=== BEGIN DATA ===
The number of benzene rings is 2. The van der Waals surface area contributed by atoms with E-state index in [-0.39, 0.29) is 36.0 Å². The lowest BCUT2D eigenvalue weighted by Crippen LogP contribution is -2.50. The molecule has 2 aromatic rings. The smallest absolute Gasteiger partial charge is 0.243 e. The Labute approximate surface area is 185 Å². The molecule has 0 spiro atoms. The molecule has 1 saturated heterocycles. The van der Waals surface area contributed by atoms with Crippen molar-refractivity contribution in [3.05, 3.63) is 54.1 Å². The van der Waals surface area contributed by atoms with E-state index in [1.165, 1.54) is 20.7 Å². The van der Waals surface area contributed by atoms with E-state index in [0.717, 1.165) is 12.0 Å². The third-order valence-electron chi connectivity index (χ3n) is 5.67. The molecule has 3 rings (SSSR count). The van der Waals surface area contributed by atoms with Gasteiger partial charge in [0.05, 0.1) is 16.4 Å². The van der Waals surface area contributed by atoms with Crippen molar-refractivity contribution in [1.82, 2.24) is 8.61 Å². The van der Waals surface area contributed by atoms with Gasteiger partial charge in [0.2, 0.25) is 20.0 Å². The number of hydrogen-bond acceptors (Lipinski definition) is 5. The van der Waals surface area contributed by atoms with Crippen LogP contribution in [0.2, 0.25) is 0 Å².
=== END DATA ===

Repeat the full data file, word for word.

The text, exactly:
The number of benzene rings is 2. The van der Waals surface area contributed by atoms with E-state index in [-0.39, 0.29) is 36.0 Å². The lowest BCUT2D eigenvalue weighted by Crippen LogP contribution is -2.50. The molecule has 2 aromatic rings. The smallest absolute Gasteiger partial charge is 0.243 e. The Labute approximate surface area is 185 Å². The molecule has 0 spiro atoms. The molecule has 1 saturated heterocycles. The van der Waals surface area contributed by atoms with Crippen molar-refractivity contribution in [3.05, 3.63) is 54.1 Å². The van der Waals surface area contributed by atoms with E-state index in [1.165, 1.54) is 20.7 Å². The van der Waals surface area contributed by atoms with E-state index in [0.717, 1.165) is 12.0 Å². The third-order valence-electron chi connectivity index (χ3n) is 5.67. The molecule has 3 rings (SSSR count). The van der Waals surface area contributed by atoms with Gasteiger partial charge in [0.05, 0.1) is 16.4 Å². The van der Waals surface area contributed by atoms with Crippen molar-refractivity contribution in [1.82, 2.24) is 8.61 Å². The van der Waals surface area contributed by atoms with Gasteiger partial charge in [0.2, 0.25) is 20.0 Å². The number of hydrogen-bond acceptors (Lipinski definition) is 5. The van der Waals surface area contributed by atoms with Crippen LogP contribution in [0.2, 0.25) is 0 Å².